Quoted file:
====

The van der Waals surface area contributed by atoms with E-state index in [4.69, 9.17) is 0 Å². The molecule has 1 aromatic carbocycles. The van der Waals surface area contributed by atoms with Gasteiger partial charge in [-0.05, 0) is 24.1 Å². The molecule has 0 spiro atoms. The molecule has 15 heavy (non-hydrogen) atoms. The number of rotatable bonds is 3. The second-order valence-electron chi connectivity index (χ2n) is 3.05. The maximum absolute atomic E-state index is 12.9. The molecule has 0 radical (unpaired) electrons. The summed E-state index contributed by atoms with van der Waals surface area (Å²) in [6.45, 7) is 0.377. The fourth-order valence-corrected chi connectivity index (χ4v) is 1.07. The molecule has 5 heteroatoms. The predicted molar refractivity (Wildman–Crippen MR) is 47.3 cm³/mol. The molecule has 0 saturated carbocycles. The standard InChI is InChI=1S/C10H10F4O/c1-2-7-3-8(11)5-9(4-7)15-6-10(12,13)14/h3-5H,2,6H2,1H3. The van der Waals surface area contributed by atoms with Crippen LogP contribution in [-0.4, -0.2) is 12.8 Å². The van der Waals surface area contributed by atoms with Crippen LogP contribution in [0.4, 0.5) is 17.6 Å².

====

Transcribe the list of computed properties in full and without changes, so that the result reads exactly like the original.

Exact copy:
The van der Waals surface area contributed by atoms with E-state index in [4.69, 9.17) is 0 Å². The molecule has 1 aromatic carbocycles. The van der Waals surface area contributed by atoms with Gasteiger partial charge in [-0.05, 0) is 24.1 Å². The molecule has 0 spiro atoms. The molecule has 15 heavy (non-hydrogen) atoms. The number of rotatable bonds is 3. The second-order valence-electron chi connectivity index (χ2n) is 3.05. The maximum absolute atomic E-state index is 12.9. The molecule has 0 radical (unpaired) electrons. The summed E-state index contributed by atoms with van der Waals surface area (Å²) in [6.45, 7) is 0.377. The fourth-order valence-corrected chi connectivity index (χ4v) is 1.07. The molecule has 5 heteroatoms. The predicted molar refractivity (Wildman–Crippen MR) is 47.3 cm³/mol. The molecule has 0 saturated carbocycles. The standard InChI is InChI=1S/C10H10F4O/c1-2-7-3-8(11)5-9(4-7)15-6-10(12,13)14/h3-5H,2,6H2,1H3. The van der Waals surface area contributed by atoms with Crippen LogP contribution in [-0.4, -0.2) is 12.8 Å². The van der Waals surface area contributed by atoms with Crippen LogP contribution in [0.4, 0.5) is 17.6 Å².